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NYS NHQI Payments set to be released – Part 1

By Robert Nasso, on September 10th, 2018

$250 million of NYS Medicaid funds are about to be redistributed as the Department of Health (DOH) will be releasing the Quality Initiative payments for 2013 through 2017. This massive reallocation of dollars coupled with an additional 2% penalty for poorer performing facilities has really upped the ante for evaluating your quality metrics. With so much money at stake, now is a good time to revisit the major components of the initiative.

The NHQI (formerly referred to as the Quality Pool) was established with the 2010-2011 State legislative budget and slated for implementation for the 2013 calendar year. Unfortunately, no new funds were added to the program. The program was budget neutral whereby a $50 million dollar pool was funded by poorer performing nursing facilities. Shortly after its implementation, a group of negatively impacted facilities initiated a lawsuit against the State. The courts recently issued a decision that appears to favor the State and has paved the way for the release of the funds.

How does the program work?
The intent of the program is to incentivize Medicaid certified nursing facilities to improve the quality of care of their residents and to reward facilities for quality based on their performance. Only non-specialty nursing facilities are eligible. DOH established a set of measures to evaluate the performance of facilities. The State established a quintile system whereby facilities would be divided into quintiles based on their performance, with the 1st quintile being the top performers and the 5th quintile being the worst performing facilities.

The NHQI scorecard is divided into three components:

  1. The Quality Component (quality measures) – 70 points
  2. The Compliance Component (compliance with reporting ) – 20 points
  3. The Efficiency Component (potentially avoidable hospitalizations) – 10 points

As you can see, the total maximum number of points is 100. Facilities are evaluated based on their performance relative to all the other facilities in the state. It’s a zero sum game whereby there will always be 20% of the facilities that will be top performers and 20% that will be the worst performers.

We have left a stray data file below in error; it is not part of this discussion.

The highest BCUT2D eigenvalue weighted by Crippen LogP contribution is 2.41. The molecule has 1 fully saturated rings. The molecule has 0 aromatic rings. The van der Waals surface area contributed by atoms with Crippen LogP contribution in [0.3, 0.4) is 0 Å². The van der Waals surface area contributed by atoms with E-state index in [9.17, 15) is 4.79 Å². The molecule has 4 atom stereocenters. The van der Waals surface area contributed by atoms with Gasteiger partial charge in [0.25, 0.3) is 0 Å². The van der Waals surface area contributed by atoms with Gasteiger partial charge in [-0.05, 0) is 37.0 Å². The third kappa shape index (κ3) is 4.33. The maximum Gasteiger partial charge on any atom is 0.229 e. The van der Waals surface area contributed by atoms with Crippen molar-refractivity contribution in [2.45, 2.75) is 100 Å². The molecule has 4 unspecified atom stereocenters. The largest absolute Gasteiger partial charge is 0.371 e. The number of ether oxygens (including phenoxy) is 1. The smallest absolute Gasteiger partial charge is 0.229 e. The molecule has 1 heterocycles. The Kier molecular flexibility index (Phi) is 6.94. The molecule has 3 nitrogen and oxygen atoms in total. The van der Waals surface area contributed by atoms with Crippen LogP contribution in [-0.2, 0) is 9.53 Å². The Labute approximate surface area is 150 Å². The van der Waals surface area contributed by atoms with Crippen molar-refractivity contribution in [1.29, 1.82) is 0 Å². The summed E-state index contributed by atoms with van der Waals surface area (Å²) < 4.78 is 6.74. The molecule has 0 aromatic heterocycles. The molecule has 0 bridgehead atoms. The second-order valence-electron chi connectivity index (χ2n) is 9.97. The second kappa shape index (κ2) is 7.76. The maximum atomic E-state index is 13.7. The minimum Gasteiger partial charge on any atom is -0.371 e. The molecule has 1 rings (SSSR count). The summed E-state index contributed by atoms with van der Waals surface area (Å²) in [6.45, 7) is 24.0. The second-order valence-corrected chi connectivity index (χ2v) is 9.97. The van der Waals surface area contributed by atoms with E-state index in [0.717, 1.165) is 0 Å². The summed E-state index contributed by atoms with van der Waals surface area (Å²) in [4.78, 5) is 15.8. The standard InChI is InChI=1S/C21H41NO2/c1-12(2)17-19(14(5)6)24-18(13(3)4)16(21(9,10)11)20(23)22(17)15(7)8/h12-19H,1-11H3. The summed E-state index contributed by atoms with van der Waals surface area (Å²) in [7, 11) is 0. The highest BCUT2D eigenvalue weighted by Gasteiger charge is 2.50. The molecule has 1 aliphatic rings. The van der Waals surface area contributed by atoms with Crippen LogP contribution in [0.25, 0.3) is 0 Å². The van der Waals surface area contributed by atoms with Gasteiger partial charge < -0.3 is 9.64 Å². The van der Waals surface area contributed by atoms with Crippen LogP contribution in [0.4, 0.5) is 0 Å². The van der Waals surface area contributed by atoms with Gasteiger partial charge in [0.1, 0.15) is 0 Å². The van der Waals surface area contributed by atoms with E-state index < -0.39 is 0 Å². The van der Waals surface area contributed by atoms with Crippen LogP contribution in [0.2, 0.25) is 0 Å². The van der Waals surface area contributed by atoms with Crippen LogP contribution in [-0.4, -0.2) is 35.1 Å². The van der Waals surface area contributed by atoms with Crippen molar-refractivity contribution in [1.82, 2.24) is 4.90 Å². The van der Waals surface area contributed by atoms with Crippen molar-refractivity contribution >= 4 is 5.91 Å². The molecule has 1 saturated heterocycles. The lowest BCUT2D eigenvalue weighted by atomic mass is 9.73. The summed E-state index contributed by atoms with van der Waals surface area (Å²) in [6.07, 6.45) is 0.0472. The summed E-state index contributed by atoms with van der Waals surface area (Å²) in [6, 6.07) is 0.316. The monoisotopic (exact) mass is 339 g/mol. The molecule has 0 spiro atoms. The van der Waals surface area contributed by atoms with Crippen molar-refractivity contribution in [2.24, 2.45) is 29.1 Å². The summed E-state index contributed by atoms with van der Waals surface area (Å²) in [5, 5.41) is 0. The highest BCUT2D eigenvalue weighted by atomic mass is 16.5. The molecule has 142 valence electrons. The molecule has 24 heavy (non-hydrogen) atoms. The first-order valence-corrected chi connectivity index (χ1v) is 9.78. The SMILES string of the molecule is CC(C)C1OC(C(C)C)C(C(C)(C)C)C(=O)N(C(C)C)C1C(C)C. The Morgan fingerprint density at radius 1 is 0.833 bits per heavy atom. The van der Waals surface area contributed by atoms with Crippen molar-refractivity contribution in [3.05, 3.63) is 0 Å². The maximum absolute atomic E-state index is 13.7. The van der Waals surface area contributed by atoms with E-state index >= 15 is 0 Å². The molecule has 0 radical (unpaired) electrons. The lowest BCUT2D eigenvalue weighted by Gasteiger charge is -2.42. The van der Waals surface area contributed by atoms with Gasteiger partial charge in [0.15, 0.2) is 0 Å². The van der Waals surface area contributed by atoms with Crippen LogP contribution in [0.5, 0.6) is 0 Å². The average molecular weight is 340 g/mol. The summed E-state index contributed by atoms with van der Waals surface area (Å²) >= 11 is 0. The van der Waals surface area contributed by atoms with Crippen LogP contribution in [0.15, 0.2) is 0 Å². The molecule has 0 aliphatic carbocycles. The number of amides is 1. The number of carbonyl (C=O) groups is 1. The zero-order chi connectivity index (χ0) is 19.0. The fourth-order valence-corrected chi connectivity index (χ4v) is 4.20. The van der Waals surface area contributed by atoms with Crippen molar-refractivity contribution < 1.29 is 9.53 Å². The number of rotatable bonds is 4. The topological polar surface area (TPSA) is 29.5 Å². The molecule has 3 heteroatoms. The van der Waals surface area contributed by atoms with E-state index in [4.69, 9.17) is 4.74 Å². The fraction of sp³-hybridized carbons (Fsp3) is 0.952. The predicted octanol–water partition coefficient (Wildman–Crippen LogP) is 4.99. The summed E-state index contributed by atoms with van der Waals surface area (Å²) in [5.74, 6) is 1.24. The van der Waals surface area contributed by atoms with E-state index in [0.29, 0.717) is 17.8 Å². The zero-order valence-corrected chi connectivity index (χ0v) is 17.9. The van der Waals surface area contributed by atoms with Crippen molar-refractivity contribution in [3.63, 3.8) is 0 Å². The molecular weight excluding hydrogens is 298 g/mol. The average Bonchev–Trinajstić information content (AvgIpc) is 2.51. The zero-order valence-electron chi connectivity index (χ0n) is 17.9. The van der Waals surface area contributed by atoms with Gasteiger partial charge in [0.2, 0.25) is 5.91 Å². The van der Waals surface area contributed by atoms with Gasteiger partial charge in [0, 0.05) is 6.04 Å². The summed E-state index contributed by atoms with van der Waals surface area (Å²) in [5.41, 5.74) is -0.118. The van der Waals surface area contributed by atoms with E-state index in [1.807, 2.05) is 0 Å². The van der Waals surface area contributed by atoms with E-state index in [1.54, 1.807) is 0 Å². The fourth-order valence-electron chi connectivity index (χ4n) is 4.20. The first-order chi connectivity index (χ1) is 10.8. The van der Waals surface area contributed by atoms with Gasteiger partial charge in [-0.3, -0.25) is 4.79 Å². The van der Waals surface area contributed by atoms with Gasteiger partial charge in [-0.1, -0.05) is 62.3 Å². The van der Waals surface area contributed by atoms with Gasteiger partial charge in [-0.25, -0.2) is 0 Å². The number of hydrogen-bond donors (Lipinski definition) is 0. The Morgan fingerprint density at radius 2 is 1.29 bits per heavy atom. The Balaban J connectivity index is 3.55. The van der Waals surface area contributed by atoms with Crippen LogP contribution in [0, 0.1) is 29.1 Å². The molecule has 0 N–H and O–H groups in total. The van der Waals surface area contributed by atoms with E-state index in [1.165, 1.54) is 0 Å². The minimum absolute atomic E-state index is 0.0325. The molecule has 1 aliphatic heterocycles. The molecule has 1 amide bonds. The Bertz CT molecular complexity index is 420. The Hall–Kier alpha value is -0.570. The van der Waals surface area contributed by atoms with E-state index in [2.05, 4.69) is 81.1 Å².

The Quality Component Score is derived from 14 different quality measures worth 5 points each. The measures are primarily extracted from nursing home assessments completed (MDS) submitted in the previous year. Other measures included are nursing staffing, percent of agency staff and resident vaccinations. Facilities are rewarded both for performance as well as improvement.

The Compliance Component Score is calculated based on three items – a facility’s 5 Star rating adjusted for their region, the facility’s timely submission of their annual cost report and the facility’s timely submission of employee vaccination data.

Lastly, the Efficiency Component is based on a facility’s performance relative to Potentially Avoidable Hospitalizations (PAH) that are risk adjusted. Facilities are ranked from low to high – top 20% receive 10 points, bottom 20% receive zero points.

What is the measurement period?
Much of the data used in the current year is derived from the previous year. For example, the 2018 NHQI is set to be released later this year – December 2018. The Quality Component Score is primarily pulled from 2017 information (resident assessments, cost reported staffing numbers, etc.). The 2018 Compliance Score uses 5 Star ratings reported as of April 1, 2018, which is 9 months old or longer and cost report compliance for the 2017 year. The 2018 Efficiency Score will use MDS data and SPARCS data from 2017. As you can see, the quality metrics that drive the current scores are somewhat dated.

How is the award calculated?
The points are calculated for each facility and they’re ranked from high to low with the top 20% of facilities in Quintile 1 and the bottom 20% in Quintile 5. The allocation of dollars roughly come out as follows:

  • Quintile 1 – Award of 1.00% of Medicaid rate ($1.70 to $3.00 per Medicaid day)
  • Quintile 2 – Award of 0.56% of Medicaid rate ($0.80 to $1.70 per Medicaid day)
  • Quintile 3 – Award of 0.12% of Medicaid rate ($0.20 to $0.40 per Medicaid day)
  • Quintile 4 and 5 – Penalty of 0.77% of Medicaid rate ($1.30 to $2.30 per Medicaid day)

Next Steps
The pending release of the NHQI dollars provides opportunities for all facilities. Lower ranking facilities, can gain simply by improving from their current position. Stay tuned for Part 2 of our NHQI series. Part 2 of the series will focus on strategies that facilities may consider in improving their quality rankings. If you have any questions please email me at, or call 585-200-5151.

This material has been prepared for general, informational purposes only and is not intended to provide, and should not be relied on for, tax, legal or accounting advice. Should you require any such advice, please contact us directly. The information contained herein does not create, and your review or use of the information does not constitute, an accountant-client relationship.

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Written By

Rob Nasso April 2020
Robert Nasso
Senior Counsel

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